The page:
Student enrolment for all Professional Accountancy Qualification courses is now open.
Book here >
Total service expenditure by local authorities in the Yorkshire and Humber region is forecast to decrease by 3.1% on average in 2014-2015, one of the largest percentage budget decreases in England. Included in the figures are some of the largest reductions in Housing (-11.2%) and Education (-9.2%) spending when compared to other English regions. Although some of the fall in education spending is likely to be due to schools converting to academies, removing their funding from local authority control.
The large reduction in housing expenditure comes after the region suffered the second highest decrease in Housing funding during 2013-2014 (-10.9%). However, Yorkshire and Humber is estimated to receive the largest budget increase in Planning (18.2%) and one of the largest increases in Children’s Social Care spending (20%).
The data, compiled by the Department for Communities and Local Government (DCLG) and the Chartered Institute of Public Finance and Accountancy (CIPFA), shows that local authorities per capita spending in England will have fallen by 14.5% in cash terms by 2014-2015, when compared to the last financial year of the last Parliament in 2009-2010.
When adjusted for inflation this represents a steep drop of 29.1%, a significant reduction in the spending power of local authorities in England. This means that spending levels for 2014-2015 will in fact have reduced to the same level of spending in 2005-2006 in cash terms. In 2014-2015 Total Service Expenditure (TSE) has been budgeted to fall by 3.1% to £93.5bn, while last year, budgeted spending excluding public health spend (which was a new responsibility from 2013-2014) fell by 1.0%.
Rob Whiteman, CIPFA’s Chief Executive commented:
“The continued sharp downward trajectory of local authority spending in both cash and real terms shows the significant financial challenge councils have faced over the past few years. Many authorities have managed this reduction well and continue to live within their means, but we are now starting to see some councils face real and immediate financial pressures.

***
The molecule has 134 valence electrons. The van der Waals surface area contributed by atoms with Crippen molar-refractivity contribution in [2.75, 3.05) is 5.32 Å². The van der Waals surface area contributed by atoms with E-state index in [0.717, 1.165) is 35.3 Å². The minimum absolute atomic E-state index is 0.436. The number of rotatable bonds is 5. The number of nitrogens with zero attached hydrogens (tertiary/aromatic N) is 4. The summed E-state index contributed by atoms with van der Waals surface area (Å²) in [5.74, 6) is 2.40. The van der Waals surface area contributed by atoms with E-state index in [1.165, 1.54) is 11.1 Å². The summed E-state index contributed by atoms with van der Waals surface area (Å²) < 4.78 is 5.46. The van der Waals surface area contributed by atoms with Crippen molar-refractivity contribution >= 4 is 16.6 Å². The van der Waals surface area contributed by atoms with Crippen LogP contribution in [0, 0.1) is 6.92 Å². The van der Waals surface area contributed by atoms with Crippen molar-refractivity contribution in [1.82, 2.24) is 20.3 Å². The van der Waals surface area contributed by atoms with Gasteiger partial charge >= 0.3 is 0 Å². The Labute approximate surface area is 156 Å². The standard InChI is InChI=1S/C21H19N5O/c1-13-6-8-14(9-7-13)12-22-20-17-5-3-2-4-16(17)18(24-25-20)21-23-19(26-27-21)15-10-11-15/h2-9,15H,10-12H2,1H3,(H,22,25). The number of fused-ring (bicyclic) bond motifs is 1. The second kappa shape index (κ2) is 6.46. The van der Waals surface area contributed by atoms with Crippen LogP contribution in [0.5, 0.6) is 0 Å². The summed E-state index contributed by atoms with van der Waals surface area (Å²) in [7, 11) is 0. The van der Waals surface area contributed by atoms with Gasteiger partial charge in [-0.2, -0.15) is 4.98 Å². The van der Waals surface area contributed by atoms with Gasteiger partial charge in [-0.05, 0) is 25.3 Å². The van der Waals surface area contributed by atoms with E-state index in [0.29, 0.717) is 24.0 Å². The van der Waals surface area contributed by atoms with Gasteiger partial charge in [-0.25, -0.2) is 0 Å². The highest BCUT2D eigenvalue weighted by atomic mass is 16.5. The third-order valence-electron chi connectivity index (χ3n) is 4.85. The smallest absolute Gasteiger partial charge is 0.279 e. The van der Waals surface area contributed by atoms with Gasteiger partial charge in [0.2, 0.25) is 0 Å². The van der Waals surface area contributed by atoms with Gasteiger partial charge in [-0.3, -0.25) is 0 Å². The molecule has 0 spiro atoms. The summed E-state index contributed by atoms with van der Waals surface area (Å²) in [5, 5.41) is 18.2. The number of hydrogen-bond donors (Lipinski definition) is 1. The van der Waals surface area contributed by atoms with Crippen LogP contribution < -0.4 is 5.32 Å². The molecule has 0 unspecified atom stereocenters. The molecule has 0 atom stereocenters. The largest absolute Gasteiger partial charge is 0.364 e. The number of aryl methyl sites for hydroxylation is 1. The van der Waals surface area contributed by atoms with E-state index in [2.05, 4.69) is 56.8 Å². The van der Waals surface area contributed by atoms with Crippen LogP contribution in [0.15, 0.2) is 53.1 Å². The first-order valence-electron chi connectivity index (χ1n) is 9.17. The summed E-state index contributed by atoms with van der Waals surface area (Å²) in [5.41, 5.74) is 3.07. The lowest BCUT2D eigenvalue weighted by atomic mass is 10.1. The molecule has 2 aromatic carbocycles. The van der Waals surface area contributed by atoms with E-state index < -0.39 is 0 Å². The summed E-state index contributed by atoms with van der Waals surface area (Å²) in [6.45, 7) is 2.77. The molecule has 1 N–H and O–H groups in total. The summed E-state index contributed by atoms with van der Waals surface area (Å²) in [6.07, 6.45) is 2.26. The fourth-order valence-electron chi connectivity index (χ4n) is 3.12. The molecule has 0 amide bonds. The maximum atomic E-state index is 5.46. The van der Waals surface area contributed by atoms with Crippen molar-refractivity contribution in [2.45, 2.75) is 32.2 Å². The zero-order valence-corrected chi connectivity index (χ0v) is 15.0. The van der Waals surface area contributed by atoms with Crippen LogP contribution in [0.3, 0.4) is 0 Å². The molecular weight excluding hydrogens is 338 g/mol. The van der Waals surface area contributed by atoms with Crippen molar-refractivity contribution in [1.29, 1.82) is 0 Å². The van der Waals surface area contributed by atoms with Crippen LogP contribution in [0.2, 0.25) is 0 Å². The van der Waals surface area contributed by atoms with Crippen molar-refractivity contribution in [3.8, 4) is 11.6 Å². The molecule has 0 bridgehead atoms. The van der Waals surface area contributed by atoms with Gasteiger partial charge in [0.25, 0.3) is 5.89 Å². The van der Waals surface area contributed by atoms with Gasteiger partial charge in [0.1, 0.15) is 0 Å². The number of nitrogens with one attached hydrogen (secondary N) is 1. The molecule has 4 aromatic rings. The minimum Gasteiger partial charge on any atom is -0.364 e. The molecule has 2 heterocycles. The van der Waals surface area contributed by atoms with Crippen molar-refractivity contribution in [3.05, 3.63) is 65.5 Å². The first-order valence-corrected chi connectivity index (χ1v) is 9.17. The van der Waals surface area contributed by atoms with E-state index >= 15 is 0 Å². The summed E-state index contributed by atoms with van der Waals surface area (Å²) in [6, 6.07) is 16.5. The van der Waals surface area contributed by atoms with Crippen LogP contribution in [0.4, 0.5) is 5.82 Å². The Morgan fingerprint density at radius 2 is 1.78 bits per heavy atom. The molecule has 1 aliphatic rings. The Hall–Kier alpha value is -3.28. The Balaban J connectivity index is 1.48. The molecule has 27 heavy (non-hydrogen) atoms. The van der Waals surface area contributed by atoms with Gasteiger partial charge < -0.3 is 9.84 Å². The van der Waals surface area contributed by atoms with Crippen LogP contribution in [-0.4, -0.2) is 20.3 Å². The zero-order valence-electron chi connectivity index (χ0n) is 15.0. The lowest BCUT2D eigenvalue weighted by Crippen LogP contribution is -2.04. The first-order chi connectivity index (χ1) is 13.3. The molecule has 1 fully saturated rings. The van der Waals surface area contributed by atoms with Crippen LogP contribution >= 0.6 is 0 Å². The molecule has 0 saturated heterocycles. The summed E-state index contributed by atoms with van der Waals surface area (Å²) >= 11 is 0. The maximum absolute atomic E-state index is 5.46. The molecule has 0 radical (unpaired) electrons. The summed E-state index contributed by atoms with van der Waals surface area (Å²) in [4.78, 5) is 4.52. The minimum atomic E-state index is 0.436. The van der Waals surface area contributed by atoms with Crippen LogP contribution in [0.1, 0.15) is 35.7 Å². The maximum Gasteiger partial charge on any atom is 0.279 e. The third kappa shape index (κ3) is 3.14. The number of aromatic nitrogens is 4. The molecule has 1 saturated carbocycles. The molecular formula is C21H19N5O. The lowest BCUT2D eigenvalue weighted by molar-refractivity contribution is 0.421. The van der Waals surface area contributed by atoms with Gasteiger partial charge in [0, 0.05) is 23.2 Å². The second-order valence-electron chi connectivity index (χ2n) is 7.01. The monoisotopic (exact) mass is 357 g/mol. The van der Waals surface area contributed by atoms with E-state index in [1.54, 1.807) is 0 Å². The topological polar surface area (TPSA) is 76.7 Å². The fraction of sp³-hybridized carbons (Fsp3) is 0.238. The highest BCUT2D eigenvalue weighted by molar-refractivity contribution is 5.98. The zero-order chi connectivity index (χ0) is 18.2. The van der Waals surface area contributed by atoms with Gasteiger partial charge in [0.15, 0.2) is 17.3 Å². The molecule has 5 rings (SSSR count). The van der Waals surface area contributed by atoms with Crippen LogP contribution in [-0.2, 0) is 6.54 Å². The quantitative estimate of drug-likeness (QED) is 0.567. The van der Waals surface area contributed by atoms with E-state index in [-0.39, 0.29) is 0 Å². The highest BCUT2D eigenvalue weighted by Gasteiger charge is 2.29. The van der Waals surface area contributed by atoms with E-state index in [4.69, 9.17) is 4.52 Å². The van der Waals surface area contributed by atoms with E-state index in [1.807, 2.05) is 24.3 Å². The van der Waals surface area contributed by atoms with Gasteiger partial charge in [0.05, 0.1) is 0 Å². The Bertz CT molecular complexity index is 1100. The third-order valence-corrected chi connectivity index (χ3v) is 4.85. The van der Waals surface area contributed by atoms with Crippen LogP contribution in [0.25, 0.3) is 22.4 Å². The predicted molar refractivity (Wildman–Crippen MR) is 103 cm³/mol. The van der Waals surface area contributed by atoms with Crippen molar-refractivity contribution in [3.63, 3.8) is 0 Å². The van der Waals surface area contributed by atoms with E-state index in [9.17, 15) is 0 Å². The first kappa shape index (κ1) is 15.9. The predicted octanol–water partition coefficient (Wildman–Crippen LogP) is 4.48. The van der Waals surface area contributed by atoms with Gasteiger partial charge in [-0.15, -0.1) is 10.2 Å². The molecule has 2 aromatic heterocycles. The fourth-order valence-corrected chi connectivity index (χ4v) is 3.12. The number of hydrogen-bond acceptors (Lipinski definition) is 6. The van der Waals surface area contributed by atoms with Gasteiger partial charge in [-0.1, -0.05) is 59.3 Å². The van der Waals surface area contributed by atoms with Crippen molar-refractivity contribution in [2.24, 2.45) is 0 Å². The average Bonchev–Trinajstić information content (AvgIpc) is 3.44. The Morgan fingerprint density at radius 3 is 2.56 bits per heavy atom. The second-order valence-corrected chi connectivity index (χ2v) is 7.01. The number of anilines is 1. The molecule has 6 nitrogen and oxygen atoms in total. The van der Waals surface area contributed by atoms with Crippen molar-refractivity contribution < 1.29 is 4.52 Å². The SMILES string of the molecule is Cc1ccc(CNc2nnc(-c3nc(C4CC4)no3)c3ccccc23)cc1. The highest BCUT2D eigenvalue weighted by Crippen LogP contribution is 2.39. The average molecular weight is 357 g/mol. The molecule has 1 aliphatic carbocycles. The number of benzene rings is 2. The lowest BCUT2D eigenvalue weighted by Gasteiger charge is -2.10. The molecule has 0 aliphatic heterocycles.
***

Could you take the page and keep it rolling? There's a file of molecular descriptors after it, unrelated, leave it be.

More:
“If we are to prevent the financial failure of vulnerable local authorities, we must recognise that some councils have been hit harder than others and will need more support. But also that there is a real and pressing need for fundamental reform of the financing of local government if we are to see it not just survive but succeed and thrive over the coming years”.
The biggest losers in terms of service provision across the whole England will be housing with a 7.8% reduction in budgeted spending, followed closely by Education with a 7.6% cut to spending, although much of the fall in Education spending is likely to be due to schools converting to academies, removing their funding from local authority control. Other areas seeing significant reductions are Culture (-6.3%) and Highways and Transport (-6.2%).
The figures also show variations in average regional budgeted spending by councils. The north-east has the largest decrease in council spending (-5%), in stark contrast to the previous year where they were the only region to see an increase in spending. Local authorities in the West Midlands (-2.9%), Yorkshire & Humber (-3.1%) and total south east (-3.4%) will also continue to see large declines in spending. The north-west will have the smallest cut in council spending (-1.8%).
Contact: CIPFA Press Office
T: 020 7543 5600
T: +44 (0)20 7543 5703
T: +44 (0)20 7543 5830
T: +44 (0)20 7453 5787